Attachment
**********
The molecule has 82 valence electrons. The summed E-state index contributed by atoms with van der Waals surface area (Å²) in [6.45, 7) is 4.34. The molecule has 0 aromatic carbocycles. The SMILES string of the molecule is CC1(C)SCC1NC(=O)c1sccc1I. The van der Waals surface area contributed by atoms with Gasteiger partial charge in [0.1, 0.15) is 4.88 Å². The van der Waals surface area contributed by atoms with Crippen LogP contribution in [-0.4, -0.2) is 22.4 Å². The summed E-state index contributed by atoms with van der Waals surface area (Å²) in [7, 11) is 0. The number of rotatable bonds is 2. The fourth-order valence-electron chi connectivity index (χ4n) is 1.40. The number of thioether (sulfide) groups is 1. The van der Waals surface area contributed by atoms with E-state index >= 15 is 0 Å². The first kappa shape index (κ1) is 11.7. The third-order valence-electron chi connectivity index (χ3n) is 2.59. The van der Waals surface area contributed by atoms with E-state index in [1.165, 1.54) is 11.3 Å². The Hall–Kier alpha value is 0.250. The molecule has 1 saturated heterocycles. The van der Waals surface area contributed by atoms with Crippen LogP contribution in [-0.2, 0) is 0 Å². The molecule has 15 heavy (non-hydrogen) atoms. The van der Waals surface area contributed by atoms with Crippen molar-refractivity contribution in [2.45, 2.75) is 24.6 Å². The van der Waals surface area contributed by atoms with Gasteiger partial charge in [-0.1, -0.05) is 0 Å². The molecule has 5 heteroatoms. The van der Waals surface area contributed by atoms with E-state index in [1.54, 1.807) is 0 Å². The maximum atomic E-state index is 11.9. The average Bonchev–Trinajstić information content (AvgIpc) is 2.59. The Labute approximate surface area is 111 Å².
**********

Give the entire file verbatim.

The molecule has 82 valence electrons. The summed E-state index contributed by atoms with van der Waals surface area (Å²) in [6.45, 7) is 4.34. The molecule has 0 aromatic carbocycles. The SMILES string of the molecule is CC1(C)SCC1NC(=O)c1sccc1I. The van der Waals surface area contributed by atoms with Gasteiger partial charge in [0.1, 0.15) is 4.88 Å². The van der Waals surface area contributed by atoms with Crippen LogP contribution in [-0.4, -0.2) is 22.4 Å². The summed E-state index contributed by atoms with van der Waals surface area (Å²) in [7, 11) is 0. The number of rotatable bonds is 2. The fourth-order valence-electron chi connectivity index (χ4n) is 1.40. The number of thioether (sulfide) groups is 1. The van der Waals surface area contributed by atoms with E-state index >= 15 is 0 Å². The first kappa shape index (κ1) is 11.7. The third-order valence-electron chi connectivity index (χ3n) is 2.59. The van der Waals surface area contributed by atoms with E-state index in [1.165, 1.54) is 11.3 Å². The Hall–Kier alpha value is 0.250. The molecule has 1 saturated heterocycles. The van der Waals surface area contributed by atoms with Crippen LogP contribution in [-0.2, 0) is 0 Å². The molecule has 15 heavy (non-hydrogen) atoms. The van der Waals surface area contributed by atoms with Crippen molar-refractivity contribution in [2.45, 2.75) is 24.6 Å². The van der Waals surface area contributed by atoms with Gasteiger partial charge in [-0.1, -0.05) is 0 Å². The molecule has 5 heteroatoms. The van der Waals surface area contributed by atoms with E-state index in [1.54, 1.807) is 0 Å². The maximum atomic E-state index is 11.9. The average Bonchev–Trinajstić information content (AvgIpc) is 2.59. The Labute approximate surface area is 111 Å².